State facilities and land

​The Oregon Sustainability Board (OSB) was created in 2001 and encourages activities that best sustain, protect and enhance the environment, economy and community for the present and future benefit of Oregonians. Appointed by the Governor, members represent a variety of stakeholders across the State of Oregon.

The Legislature adopted the Oregon Sustainability Act (ORS 184.421-435), ​which established the state's overall sustainability policy. The legislation created the OSB and established legislative goals for the Board, and mor​e generally for state government around sustainability. Subsequent executive orders and communications from the Governor directed the Board to oversee, review and approve sustainability plans developed by state agencies. 

The Board, which meets quarterly, is actively involved in the oversight of agency sustainability plans and initiatives, as well as statewide projects working to enhance the environment, economy and community.  ​

​​​​​​​​​​​Public meetings of the Oregon Sustainability Board are held quarterly at various locations throughout the state. All meeting dates, times and locations are subject to change, and additional meetings may be added at the call of the chair.

Next public meeting: September 11, 2020 Agenda 

Public Comment

Meetings provide opportunity for public comment. If you would like to address the Board, please view guidelines for public comment.

Alternate formal request

In compliance with the Americans with Disabilities Act (ADA), the Board will provide PDF documents on this page in an alternate format upon request. Please contact David Wortman at

2020 meetings

June 12, 2020   Agenda​      Minutes

March 13, 2020   Agenda​     Minutes

2019 meetings

November 15, 2019 Agenda

September 12-13, 2019 Agenda

May 17, 2019 Agenda

February 15, 2019 Agenda​


​​​​​​Every product has an environmental "footprint" - the resources used and pollutants released over the life of the product. This includes a product's production, use and management at end of life. The "carbon footprint" is the most common type of footprint, but businesses are exploring other types of footprints as well, addressing issues such as the water used to make products, or the toxic chemicals released over their life.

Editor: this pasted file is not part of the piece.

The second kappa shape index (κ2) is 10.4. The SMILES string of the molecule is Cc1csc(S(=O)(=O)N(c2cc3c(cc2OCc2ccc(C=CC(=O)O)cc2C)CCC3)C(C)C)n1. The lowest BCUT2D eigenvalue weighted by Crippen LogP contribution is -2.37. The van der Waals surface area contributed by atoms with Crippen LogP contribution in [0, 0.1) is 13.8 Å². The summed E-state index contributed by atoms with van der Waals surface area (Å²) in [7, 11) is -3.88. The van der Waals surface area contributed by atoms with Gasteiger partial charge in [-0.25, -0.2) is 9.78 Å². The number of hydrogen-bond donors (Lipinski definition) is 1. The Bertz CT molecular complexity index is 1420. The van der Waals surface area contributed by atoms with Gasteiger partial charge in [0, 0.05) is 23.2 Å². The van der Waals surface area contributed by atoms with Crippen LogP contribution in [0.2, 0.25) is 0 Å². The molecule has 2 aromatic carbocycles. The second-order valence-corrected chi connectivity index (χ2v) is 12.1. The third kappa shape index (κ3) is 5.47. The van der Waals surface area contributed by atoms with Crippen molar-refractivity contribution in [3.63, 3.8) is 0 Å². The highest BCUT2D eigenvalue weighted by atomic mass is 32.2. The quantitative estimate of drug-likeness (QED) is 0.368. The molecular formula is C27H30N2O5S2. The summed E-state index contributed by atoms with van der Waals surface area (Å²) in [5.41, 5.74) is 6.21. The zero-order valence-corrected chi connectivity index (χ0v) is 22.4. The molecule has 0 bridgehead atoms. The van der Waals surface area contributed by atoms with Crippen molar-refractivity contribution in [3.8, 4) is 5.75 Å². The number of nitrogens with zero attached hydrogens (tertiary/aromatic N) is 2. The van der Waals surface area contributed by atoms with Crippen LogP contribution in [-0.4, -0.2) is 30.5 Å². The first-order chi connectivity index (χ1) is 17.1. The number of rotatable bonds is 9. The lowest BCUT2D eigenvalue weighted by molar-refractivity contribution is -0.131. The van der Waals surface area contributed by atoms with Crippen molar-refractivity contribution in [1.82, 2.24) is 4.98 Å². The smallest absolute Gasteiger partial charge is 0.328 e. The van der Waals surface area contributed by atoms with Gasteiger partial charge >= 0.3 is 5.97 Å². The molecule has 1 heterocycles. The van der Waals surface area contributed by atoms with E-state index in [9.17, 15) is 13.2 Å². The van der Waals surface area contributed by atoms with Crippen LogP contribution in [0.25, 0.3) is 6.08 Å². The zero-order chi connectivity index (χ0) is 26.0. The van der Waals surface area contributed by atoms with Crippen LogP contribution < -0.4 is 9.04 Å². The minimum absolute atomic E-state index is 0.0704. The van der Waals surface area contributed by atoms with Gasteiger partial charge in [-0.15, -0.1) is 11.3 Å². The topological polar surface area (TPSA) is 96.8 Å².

The Board collaborated with the Oregon Department of Environmental Quality (DEQ), the State of Washington and an advisory group of stakeholders from across Oregon and Washington to evaluate the potential benefits and challenges inherent in product-level environmental footprinting. Three projects emerged from this collaboration: Case studies, and analyses of food and concrete.

Case studies

Businesses use product environmental footprinting to assess environmental conditions, identify opportunities for improvement, uncover business potential and communicate with customers. Case studies developed for the project include:


Food footprint documents are posted on the Oregon DEQ website. These studies summarize existing product footprinting literature regarding the environmental impacts of a variety of foods - some of which are produced in Oregon, and others not produced here but consumed in significant quantities in Oregon. This information may be helpful to producers and purchasers working to reduce environmental impacts of foods. To understand the context and parameters of this project, begin your exploration with the project Foreward.

There are several food study reports for tomatoes, wine, port, land-based aquaculture, beer, coffee and citrus fruits and juices. You will also find reports on transportation as well as packaging and wasted food.

Sign up for email updates​ on category-level product environmental footprinting of foods.  


In partnership with the Oregon Concrete and Aggregate Producers Association​, DEQ has made available to all concrete producers in Oregon a tool that allows them to calculate the carbon footprint of each of their different concrete mixes. The state of Oregon is also providing support for verifying these calculations so that they can be shared with customers in a format called an "environmental product declaration."


​​​​The OSB, in collaboration with DAS and the Governor's office, has completed a survey of state agency leadership and staff on the topic of sustainability. The survey's aim was to evaluate agency leadership and staff levels of knowledge and support, priorities, perceived challenges and needs with respect to sustainability. Over 330 agency leaders and 1,200 staff members responded to the survey. Both groups indicated strong support for sustainability in their responses.

Final Sustainability Survey Report 10-01-2018

John Miller, Chair
John Miller is the president of Wildwood, Inc., a “green” urban design and development firm. He is also founder and owner of Mahonia Vineyards and Nursery, producer of premium wines sold under the Mahonia Vineyard label and grower of Northwest native and ornamental plants, using sustainable and environmentally friendly practices. John is also a founding member and past president of the Willamette Partnership board.
Rex Burkholder, Getting to 2100